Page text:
The Power Of The Voice

By Israel Thomas. Israel is a creative writer from Lagos Nigeria

Words are human expressions for communicating, either written or spoken. It is believed that the use of words dates back to creation. It is also believed that “In the beginning was the Word, and the Word was with God, and the Word was God.”- Holy Bible. Speeches commenced long before letters. Many religions believe that the universe and its content were made by pronouncements.

The use of sound in the conveyance of messages started with gunshot, drumming, bell ringing, gong playing etc. It is believed that human voice was the first sound. Humans speak to communicate and express themselves. The act of writing was as a result of the production of letters or other marks, which itself are a result of the advancement in art. Words are penciled for easy recordings and transmissions. This started with letter writing and note taking on scrolls.

We tend to think that things that are written down are somehow more true than things we are told. Capturing the essence of a note involves incorporating the rhythm, tone, pacing, and voice of the characters. Letters cannot overtly convey the depth of an expression, the strength of oratory and vocal attention cannot be undermined. The pen cannot overpower the might of the voice.

If your friend was attacked, would you rather read about it, hear about it, or have your friend discuss it? When we are face-to-face we can use gestures, facial expressions and changes in our voice to make our meaning clearer. Our listeners can ask questions and we can have a chance to clear up any misunderstandings.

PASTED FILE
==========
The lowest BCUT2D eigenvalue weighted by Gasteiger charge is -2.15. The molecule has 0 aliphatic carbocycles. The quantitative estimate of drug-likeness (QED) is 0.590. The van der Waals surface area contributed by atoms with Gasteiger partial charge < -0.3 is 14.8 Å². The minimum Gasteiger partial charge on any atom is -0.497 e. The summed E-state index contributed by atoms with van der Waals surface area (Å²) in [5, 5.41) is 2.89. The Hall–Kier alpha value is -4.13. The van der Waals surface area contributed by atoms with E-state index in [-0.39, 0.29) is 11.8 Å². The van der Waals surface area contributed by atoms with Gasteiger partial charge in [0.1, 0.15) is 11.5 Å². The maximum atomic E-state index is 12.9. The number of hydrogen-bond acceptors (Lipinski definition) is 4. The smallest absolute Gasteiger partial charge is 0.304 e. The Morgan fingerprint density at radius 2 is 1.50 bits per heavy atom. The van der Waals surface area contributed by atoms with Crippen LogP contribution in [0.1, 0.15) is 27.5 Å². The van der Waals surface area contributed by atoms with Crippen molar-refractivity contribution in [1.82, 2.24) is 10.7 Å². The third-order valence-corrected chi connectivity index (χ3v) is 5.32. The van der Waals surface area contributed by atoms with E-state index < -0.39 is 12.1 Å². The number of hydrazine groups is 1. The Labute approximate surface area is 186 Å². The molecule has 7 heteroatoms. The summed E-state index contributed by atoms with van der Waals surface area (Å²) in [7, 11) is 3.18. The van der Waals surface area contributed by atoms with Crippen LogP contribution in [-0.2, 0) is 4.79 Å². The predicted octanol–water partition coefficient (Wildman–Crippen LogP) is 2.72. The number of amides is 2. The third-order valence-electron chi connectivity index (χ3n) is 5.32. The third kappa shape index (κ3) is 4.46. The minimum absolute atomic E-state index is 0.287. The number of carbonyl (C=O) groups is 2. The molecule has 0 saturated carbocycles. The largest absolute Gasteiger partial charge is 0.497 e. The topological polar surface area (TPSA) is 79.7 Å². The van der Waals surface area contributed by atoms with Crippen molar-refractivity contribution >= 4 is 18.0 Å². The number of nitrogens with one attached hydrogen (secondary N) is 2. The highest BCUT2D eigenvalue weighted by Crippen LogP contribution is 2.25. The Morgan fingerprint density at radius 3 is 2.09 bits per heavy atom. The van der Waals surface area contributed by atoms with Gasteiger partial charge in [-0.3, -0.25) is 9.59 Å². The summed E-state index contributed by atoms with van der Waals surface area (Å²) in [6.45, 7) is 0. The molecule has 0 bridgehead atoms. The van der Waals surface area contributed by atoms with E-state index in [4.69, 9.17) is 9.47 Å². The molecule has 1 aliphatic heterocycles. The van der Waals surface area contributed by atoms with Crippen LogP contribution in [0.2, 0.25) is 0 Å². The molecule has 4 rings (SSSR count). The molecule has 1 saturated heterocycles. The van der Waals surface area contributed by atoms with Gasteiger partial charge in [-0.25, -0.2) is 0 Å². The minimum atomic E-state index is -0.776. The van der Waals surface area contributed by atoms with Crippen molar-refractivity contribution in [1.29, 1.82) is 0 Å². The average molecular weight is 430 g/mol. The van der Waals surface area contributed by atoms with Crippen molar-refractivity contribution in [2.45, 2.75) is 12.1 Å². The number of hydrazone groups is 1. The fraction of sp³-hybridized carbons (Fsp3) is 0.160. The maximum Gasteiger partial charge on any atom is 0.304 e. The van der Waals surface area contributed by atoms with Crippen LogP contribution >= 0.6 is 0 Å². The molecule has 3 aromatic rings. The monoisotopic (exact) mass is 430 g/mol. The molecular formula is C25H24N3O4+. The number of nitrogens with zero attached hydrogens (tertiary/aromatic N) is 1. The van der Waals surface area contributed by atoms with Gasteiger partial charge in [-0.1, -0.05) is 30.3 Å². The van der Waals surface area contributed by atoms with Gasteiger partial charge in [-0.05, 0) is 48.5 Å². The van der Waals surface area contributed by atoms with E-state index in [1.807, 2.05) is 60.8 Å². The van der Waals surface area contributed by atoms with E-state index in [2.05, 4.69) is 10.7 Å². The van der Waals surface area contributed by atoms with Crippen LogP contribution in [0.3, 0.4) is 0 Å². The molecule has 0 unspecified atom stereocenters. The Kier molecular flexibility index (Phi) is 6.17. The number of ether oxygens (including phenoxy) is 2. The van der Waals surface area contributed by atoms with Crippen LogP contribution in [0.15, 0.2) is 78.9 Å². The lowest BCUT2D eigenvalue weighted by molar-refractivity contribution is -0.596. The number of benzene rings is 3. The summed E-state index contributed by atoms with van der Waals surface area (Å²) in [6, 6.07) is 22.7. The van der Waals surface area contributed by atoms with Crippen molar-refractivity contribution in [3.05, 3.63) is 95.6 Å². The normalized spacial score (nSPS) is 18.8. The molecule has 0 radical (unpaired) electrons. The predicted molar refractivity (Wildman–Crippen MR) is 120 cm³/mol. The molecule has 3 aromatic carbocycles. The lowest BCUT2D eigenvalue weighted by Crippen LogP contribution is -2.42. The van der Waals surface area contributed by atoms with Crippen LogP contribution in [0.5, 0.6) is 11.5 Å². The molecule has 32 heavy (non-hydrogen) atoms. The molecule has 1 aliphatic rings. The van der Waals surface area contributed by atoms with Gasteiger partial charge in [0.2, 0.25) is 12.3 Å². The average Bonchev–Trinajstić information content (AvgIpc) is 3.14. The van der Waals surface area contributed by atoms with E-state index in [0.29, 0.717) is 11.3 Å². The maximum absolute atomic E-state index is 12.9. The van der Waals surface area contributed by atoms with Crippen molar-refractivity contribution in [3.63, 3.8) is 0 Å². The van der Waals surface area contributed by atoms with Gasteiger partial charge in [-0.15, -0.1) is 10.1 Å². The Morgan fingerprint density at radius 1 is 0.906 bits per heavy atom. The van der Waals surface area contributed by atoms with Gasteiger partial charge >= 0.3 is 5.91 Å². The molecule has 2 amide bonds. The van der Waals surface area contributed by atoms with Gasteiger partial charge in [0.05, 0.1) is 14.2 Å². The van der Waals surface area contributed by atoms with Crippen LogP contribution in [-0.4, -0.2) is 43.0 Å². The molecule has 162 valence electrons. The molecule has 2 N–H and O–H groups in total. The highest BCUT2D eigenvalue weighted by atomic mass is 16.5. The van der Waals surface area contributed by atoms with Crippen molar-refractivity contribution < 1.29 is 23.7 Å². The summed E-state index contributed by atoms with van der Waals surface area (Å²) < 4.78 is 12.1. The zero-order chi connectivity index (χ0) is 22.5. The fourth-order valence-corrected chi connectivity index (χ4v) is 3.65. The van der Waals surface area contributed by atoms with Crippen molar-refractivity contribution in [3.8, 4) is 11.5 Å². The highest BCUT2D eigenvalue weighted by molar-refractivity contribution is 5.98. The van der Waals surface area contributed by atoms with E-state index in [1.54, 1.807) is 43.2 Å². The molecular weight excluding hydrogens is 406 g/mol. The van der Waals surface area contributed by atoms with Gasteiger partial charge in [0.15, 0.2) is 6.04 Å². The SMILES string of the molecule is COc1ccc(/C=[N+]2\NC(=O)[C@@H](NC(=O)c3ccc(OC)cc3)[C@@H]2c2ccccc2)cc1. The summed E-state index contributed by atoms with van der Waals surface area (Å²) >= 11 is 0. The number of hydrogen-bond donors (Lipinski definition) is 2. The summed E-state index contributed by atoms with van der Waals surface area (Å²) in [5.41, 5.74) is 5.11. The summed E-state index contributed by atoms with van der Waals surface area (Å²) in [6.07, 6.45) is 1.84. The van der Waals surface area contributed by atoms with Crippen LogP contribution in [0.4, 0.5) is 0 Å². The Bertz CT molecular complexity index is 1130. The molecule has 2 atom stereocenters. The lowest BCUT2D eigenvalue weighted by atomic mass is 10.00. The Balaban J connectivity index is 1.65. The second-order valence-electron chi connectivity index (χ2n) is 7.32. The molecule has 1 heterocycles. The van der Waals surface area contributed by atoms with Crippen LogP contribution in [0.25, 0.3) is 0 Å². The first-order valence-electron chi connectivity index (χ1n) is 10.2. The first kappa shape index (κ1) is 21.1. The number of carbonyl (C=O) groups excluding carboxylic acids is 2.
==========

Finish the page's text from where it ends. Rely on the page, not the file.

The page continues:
The power of voice in social circles cannot be underestimated; it takes a voice to be heard. In reading circles, authors are invited to read their works to the people for better understanding. Speeches are now on audio/audiovisual records to preserve its natural flavors. Advocates and activists now maximize the use of voice because of its potency. When words are spoken, emotions are clearly expressed.

Speeches are a powerful weapon. Speeches have the power to evoke any form of emotion. Speeches have the power to inspire people and change the course of history. Speeches are usually delivered in the language of the people in the audience. Speeches can be set to music. The audience can remember the chorus and join in with the music. Sometimes melody can be added. A great speech is usually masterfully constructed. Great oratory always seeks to persuade the audience of some fact or idea. The very best speeches change hearts and minds and seem as revelatory several decades or centuries after. William Wilberforce’s “Abolition Speech” on May 12, 1789 at House of Commons, London; Theodore Roosevelt’s “Duties of American Citizenship” on January 26, 1883 in Buffalo, New York; Mahatma Gandhi’s “Quit India” on August 8, 1942 in India; Martin Luther King Jr.’s “I Have a Dream” on August 28, 1963 in Washington, D.C.; are great speeches which cannot be forgotten because of their historical relevance and monumental significance.

Words of challenge, healing, hope, joy, meaning and wisdom are our gifts to the hearts of those around us and they can be expressed better when voiced. Verbal expression gives better understanding, deeper meaning and desired expectations. “Words mean more than what is set down on paper. It takes the human voice to infuse them with shades of deeper meaning.” – Maya Angelou.

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